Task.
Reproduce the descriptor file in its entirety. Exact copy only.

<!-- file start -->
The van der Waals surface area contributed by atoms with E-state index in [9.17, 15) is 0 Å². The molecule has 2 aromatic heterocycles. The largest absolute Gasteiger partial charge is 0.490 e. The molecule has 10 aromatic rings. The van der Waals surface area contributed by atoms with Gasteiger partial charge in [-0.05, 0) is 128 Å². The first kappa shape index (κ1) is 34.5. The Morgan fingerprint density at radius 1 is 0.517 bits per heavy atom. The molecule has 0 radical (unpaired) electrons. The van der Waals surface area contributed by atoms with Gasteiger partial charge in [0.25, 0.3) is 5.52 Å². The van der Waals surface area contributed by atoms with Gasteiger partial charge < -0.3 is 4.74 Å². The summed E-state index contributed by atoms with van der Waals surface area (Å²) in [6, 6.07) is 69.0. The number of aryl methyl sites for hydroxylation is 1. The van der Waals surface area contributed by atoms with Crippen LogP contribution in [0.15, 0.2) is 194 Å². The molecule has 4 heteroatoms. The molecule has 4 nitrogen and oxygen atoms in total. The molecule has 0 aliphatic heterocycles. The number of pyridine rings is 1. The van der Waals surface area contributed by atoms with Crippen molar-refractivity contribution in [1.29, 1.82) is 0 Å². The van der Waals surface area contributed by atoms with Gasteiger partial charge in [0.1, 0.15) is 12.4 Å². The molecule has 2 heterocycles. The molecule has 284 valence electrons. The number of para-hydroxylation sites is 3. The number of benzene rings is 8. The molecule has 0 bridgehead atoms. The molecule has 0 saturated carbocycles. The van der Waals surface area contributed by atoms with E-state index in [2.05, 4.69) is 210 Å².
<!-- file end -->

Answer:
The van der Waals surface area contributed by atoms with E-state index in [9.17, 15) is 0 Å². The molecule has 2 aromatic heterocycles. The largest absolute Gasteiger partial charge is 0.490 e. The molecule has 10 aromatic rings. The van der Waals surface area contributed by atoms with Gasteiger partial charge in [-0.05, 0) is 128 Å². The first kappa shape index (κ1) is 34.5. The Morgan fingerprint density at radius 1 is 0.517 bits per heavy atom. The molecule has 0 radical (unpaired) electrons. The van der Waals surface area contributed by atoms with Gasteiger partial charge in [0.25, 0.3) is 5.52 Å². The van der Waals surface area contributed by atoms with Gasteiger partial charge < -0.3 is 4.74 Å². The summed E-state index contributed by atoms with van der Waals surface area (Å²) in [6, 6.07) is 69.0. The number of aryl methyl sites for hydroxylation is 1. The van der Waals surface area contributed by atoms with Crippen LogP contribution in [0.15, 0.2) is 194 Å². The molecule has 4 heteroatoms. The molecule has 4 nitrogen and oxygen atoms in total. The molecule has 0 aliphatic heterocycles. The number of pyridine rings is 1. The van der Waals surface area contributed by atoms with Crippen molar-refractivity contribution in [1.29, 1.82) is 0 Å². The van der Waals surface area contributed by atoms with Gasteiger partial charge in [0.1, 0.15) is 12.4 Å². The molecule has 2 heterocycles. The molecule has 284 valence electrons. The number of para-hydroxylation sites is 3. The number of benzene rings is 8. The molecule has 0 bridgehead atoms. The molecule has 0 saturated carbocycles. The van der Waals surface area contributed by atoms with E-state index in [2.05, 4.69) is 210 Å².